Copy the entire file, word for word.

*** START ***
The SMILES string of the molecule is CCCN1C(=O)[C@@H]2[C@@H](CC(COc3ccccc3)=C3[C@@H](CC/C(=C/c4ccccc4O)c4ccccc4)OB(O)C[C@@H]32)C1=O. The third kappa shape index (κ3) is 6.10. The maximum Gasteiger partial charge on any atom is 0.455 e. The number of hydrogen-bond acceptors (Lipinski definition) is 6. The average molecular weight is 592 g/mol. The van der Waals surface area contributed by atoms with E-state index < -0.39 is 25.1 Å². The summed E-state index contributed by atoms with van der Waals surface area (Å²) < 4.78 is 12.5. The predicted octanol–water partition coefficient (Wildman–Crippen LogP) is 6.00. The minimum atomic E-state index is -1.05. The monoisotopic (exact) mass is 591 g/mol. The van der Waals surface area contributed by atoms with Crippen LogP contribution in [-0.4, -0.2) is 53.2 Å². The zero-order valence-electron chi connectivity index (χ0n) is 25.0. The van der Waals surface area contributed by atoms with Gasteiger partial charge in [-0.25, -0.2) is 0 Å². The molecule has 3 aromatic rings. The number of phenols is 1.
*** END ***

The SMILES string of the molecule is CCCN1C(=O)[C@@H]2[C@@H](CC(COc3ccccc3)=C3[C@@H](CC/C(=C/c4ccccc4O)c4ccccc4)OB(O)C[C@@H]32)C1=O. The third kappa shape index (κ3) is 6.10. The maximum Gasteiger partial charge on any atom is 0.455 e. The number of hydrogen-bond acceptors (Lipinski definition) is 6. The average molecular weight is 592 g/mol. The van der Waals surface area contributed by atoms with E-state index < -0.39 is 25.1 Å². The summed E-state index contributed by atoms with van der Waals surface area (Å²) < 4.78 is 12.5. The predicted octanol–water partition coefficient (Wildman–Crippen LogP) is 6.00. The minimum atomic E-state index is -1.05. The monoisotopic (exact) mass is 591 g/mol. The van der Waals surface area contributed by atoms with Crippen LogP contribution in [-0.4, -0.2) is 53.2 Å². The zero-order valence-electron chi connectivity index (χ0n) is 25.0. The van der Waals surface area contributed by atoms with Gasteiger partial charge in [-0.25, -0.2) is 0 Å². The molecule has 3 aromatic rings. The number of phenols is 1.